Pegasus was discovered in August 2016 after a failed installation attempt on the iPhone of a human rights activist led to an investigation revealing details about the spyware, its abilities, and the security vulnerabilities it exploited. News of the spyware caused significant media coverage. It was called the “most sophisticated” smartphone attack ever, and was the first time that a malicious remote exploit used jailbreaking to gain unrestricted access to an iPhone.
What is Pegasus
Pegasys is spyware developed by the Israeli cyber arms company NSO group that can be covertly installed on mobile phones(and other devices) running most versions of iOS and Android. As of 2022, Pegasus was capable of reading text messages, tracking calls, collecting passwords, location tracking, accessing the target device’s microphone and camera, and harvesting information from apps. The spyware is named after Pegasus, the winged horse of Greek Mythology. It is a Trojan horse computer virus that can be sent “flying through the air” to infect cell phones.
How does Pegasus hack a phone?
The biggest USP of Pegasus for its users is the seamless intrusion it promises where an individual targeted may not even have an idea that their phone is compromised.
There are some reported methods which are employed to compromise a phone through the Pegasus software. The hacking could happen by making the target click on a malicious URL sent to their phone. The software can also be installed by exploiting a security bug in voice calls through WhatsApp and similar apps. A single missed call can install the software on the targets phone which then deletes the call log entry to ensure that the victim of the hacking remains unaware.
Once installed, Pegasus can potentially access every information available on the phone, even encrypted chats and files. As per cybersecurity researchers, Pegasus can access on messages, calls, app activity, user location, video camera and microphone from the compromised device.
The researchers called Pegasus software a modular malware As per their findings, once Pegasus scans a target’s phone, it then installs different modules as per requirement. Among other things, these modules can:
- Read user messages and mail
- Listen to calls
- Capture screenshots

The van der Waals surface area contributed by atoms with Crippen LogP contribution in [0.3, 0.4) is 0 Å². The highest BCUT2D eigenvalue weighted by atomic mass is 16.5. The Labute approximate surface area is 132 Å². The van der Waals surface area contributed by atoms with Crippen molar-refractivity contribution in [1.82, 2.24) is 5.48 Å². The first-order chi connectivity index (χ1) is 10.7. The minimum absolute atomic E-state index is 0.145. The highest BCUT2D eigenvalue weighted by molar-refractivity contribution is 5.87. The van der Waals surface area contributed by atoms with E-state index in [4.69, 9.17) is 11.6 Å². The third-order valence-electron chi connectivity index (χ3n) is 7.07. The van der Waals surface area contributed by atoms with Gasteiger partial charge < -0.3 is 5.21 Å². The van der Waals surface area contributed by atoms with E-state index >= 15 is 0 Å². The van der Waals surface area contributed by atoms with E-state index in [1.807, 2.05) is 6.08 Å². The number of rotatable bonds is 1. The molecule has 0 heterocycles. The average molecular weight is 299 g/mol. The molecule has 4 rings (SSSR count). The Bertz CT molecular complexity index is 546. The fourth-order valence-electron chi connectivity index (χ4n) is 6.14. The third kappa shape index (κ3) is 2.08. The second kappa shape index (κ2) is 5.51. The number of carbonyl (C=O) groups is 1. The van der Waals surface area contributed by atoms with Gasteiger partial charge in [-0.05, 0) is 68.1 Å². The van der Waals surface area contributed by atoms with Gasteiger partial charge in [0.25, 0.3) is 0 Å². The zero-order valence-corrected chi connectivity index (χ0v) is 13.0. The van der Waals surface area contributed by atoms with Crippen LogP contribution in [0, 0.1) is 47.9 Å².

- Log pressed keys
- Exfiltrate browser history and contacts
How Pegasus is different from other spyware.
Until early 2018, NSO Group clients primarily relied on SMS and WhatsApp messages to trick targets into opening a malicious link, which would lead to infection of their mobile devices. A Pegasus brochure described this as Enhanced Social Engineering Message (ESEM). When a malicious link packaged as ESEM is clicked, the phone is directed to a server that checks the operating system and delivers the suitable remote exploit.
In its October 2019 report, Amnesty International first documented use of ‘network injections’ which enabled attackers to install the spyware “without requiring any interaction by the target”. Pegasus can achieve such zero-click installations in various ways. One over-the-air (OTA) option is to send a push message covertly that makes the target device load the spyware, with the target unaware of the installation over which she anyway has no control.
This, a Pegasus brochure brags, is “NSO uniqueness, which significantly differentiates the Pegasus solution” from any other spyware available in the market.
What information can be compromised?
Once infected, a phone becomes a digital spy under the attacker’s complete control.
Upon installation, Pegasus contacts the attacker’s command and control (C&C) servers to receive and execute instructions and send back the target’s private data, including passwords, contact lists, calendar events, text messages, and live voice calls (even those via end-to-end-encrypted messaging apps).
The attacker can control the phone’s camera and microphone, and use the GPS function to track a target.
To avoid extensive bandwidth consumption that may alert a target, it sends only scheduled updates to a C&C server. The spyware is designed to evade forensic analysis, avoid detection by anti-virus software, and can be deactivated and removed by the attacker, when and if necessary.
What you can do if your phone is effected by Pegasus:
- Many security experts and analysts have said that the only way to get completely rid of Pegasus is to discard the phone that has been affected.
- Once you have replaced the device, ensure that all the apps that you install are up-to-date and have the latest software version.
- According to citizen Lab, even a Factory Data Reset of the phone doesn’t get rid of the Pegasus spyware. It lets attackers continue to access your online accounts even after your device is no longer infected.
- In order to ensure your online accounts are safe, you should also change the passwords of all the cloud-based applications and services that you were using on the infected device.